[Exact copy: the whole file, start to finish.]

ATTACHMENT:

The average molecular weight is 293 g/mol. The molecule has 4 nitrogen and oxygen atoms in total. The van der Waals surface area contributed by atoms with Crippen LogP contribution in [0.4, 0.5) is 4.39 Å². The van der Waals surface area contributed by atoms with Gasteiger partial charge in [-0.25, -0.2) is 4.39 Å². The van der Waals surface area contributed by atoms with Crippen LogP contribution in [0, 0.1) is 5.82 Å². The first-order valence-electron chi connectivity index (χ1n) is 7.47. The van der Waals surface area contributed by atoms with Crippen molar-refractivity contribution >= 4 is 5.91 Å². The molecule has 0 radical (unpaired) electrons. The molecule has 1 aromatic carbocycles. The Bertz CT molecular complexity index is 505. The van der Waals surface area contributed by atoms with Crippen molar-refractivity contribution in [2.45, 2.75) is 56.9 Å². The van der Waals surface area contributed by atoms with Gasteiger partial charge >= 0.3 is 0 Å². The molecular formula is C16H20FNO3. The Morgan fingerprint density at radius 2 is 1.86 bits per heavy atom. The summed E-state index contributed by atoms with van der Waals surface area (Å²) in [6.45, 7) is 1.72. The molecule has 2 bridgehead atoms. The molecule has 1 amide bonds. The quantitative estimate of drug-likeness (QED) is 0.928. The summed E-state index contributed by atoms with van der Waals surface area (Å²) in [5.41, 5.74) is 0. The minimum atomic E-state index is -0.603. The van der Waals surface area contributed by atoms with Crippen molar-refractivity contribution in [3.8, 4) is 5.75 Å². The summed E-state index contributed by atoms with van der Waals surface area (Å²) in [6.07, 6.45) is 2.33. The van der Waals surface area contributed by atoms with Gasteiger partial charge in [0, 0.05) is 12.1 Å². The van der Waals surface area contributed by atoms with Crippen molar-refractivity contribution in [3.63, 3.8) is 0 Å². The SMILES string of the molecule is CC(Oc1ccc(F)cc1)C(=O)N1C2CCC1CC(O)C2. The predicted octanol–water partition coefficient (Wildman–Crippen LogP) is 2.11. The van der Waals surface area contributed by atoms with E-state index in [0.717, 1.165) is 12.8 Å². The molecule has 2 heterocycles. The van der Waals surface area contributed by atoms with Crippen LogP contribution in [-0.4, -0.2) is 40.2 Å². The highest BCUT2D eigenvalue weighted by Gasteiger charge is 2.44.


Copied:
The average molecular weight is 293 g/mol. The molecule has 4 nitrogen and oxygen atoms in total. The van der Waals surface area contributed by atoms with Crippen LogP contribution in [0.4, 0.5) is 4.39 Å². The van der Waals surface area contributed by atoms with Gasteiger partial charge in [-0.25, -0.2) is 4.39 Å². The van der Waals surface area contributed by atoms with Crippen LogP contribution in [0, 0.1) is 5.82 Å². The first-order valence-electron chi connectivity index (χ1n) is 7.47. The van der Waals surface area contributed by atoms with Crippen molar-refractivity contribution >= 4 is 5.91 Å². The molecule has 0 radical (unpaired) electrons. The molecule has 1 aromatic carbocycles. The Bertz CT molecular complexity index is 505. The van der Waals surface area contributed by atoms with Crippen molar-refractivity contribution in [2.45, 2.75) is 56.9 Å². The van der Waals surface area contributed by atoms with Gasteiger partial charge >= 0.3 is 0 Å². The molecular formula is C16H20FNO3. The Morgan fingerprint density at radius 2 is 1.86 bits per heavy atom. The summed E-state index contributed by atoms with van der Waals surface area (Å²) in [6.45, 7) is 1.72. The molecule has 2 bridgehead atoms. The molecule has 1 amide bonds. The quantitative estimate of drug-likeness (QED) is 0.928. The summed E-state index contributed by atoms with van der Waals surface area (Å²) in [5.41, 5.74) is 0. The minimum atomic E-state index is -0.603. The van der Waals surface area contributed by atoms with Crippen molar-refractivity contribution in [3.8, 4) is 5.75 Å². The summed E-state index contributed by atoms with van der Waals surface area (Å²) in [6.07, 6.45) is 2.33. The van der Waals surface area contributed by atoms with Gasteiger partial charge in [0, 0.05) is 12.1 Å². The van der Waals surface area contributed by atoms with Crippen molar-refractivity contribution in [3.63, 3.8) is 0 Å². The SMILES string of the molecule is CC(Oc1ccc(F)cc1)C(=O)N1C2CCC1CC(O)C2. The predicted octanol–water partition coefficient (Wildman–Crippen LogP) is 2.11. The van der Waals surface area contributed by atoms with E-state index in [0.717, 1.165) is 12.8 Å². The molecule has 2 heterocycles. The van der Waals surface area contributed by atoms with Crippen LogP contribution in [-0.4, -0.2) is 40.2 Å². The highest BCUT2D eigenvalue weighted by Gasteiger charge is 2.44.